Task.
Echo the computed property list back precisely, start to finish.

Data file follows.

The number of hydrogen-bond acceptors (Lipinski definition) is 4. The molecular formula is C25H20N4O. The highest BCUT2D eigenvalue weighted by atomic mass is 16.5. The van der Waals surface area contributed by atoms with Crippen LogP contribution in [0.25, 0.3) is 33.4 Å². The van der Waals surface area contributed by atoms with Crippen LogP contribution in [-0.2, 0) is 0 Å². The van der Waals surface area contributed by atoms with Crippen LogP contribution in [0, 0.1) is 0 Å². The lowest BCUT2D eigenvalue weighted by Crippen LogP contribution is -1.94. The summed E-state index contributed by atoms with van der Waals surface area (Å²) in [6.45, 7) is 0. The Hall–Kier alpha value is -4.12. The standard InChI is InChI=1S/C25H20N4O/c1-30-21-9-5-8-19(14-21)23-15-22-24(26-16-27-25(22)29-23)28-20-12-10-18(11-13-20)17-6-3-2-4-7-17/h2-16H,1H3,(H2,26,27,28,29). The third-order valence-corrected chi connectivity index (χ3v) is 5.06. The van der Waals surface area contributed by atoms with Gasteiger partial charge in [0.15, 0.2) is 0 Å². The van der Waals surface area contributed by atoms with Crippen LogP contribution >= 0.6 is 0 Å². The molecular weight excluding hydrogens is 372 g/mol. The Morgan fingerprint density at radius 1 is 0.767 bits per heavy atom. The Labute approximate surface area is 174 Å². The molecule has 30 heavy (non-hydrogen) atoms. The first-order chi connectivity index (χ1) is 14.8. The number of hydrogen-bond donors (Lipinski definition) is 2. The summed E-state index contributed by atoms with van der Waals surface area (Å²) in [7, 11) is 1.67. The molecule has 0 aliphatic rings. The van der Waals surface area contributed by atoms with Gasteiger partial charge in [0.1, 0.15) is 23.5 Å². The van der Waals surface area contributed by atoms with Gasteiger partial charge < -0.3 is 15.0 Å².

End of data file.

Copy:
The number of hydrogen-bond acceptors (Lipinski definition) is 4. The molecular formula is C25H20N4O. The highest BCUT2D eigenvalue weighted by atomic mass is 16.5. The van der Waals surface area contributed by atoms with Crippen LogP contribution in [0.25, 0.3) is 33.4 Å². The van der Waals surface area contributed by atoms with Crippen LogP contribution in [-0.2, 0) is 0 Å². The van der Waals surface area contributed by atoms with Crippen LogP contribution in [0, 0.1) is 0 Å². The lowest BCUT2D eigenvalue weighted by Crippen LogP contribution is -1.94. The summed E-state index contributed by atoms with van der Waals surface area (Å²) in [6.45, 7) is 0. The Hall–Kier alpha value is -4.12. The standard InChI is InChI=1S/C25H20N4O/c1-30-21-9-5-8-19(14-21)23-15-22-24(26-16-27-25(22)29-23)28-20-12-10-18(11-13-20)17-6-3-2-4-7-17/h2-16H,1H3,(H2,26,27,28,29). The third-order valence-corrected chi connectivity index (χ3v) is 5.06. The van der Waals surface area contributed by atoms with Gasteiger partial charge in [0.15, 0.2) is 0 Å². The van der Waals surface area contributed by atoms with Crippen LogP contribution >= 0.6 is 0 Å². The molecular weight excluding hydrogens is 372 g/mol. The Morgan fingerprint density at radius 1 is 0.767 bits per heavy atom. The Labute approximate surface area is 174 Å². The molecule has 30 heavy (non-hydrogen) atoms. The first-order chi connectivity index (χ1) is 14.8. The number of hydrogen-bond donors (Lipinski definition) is 2. The summed E-state index contributed by atoms with van der Waals surface area (Å²) in [7, 11) is 1.67. The molecule has 0 aliphatic rings. The van der Waals surface area contributed by atoms with Gasteiger partial charge in [0.1, 0.15) is 23.5 Å². The van der Waals surface area contributed by atoms with Gasteiger partial charge < -0.3 is 15.0 Å².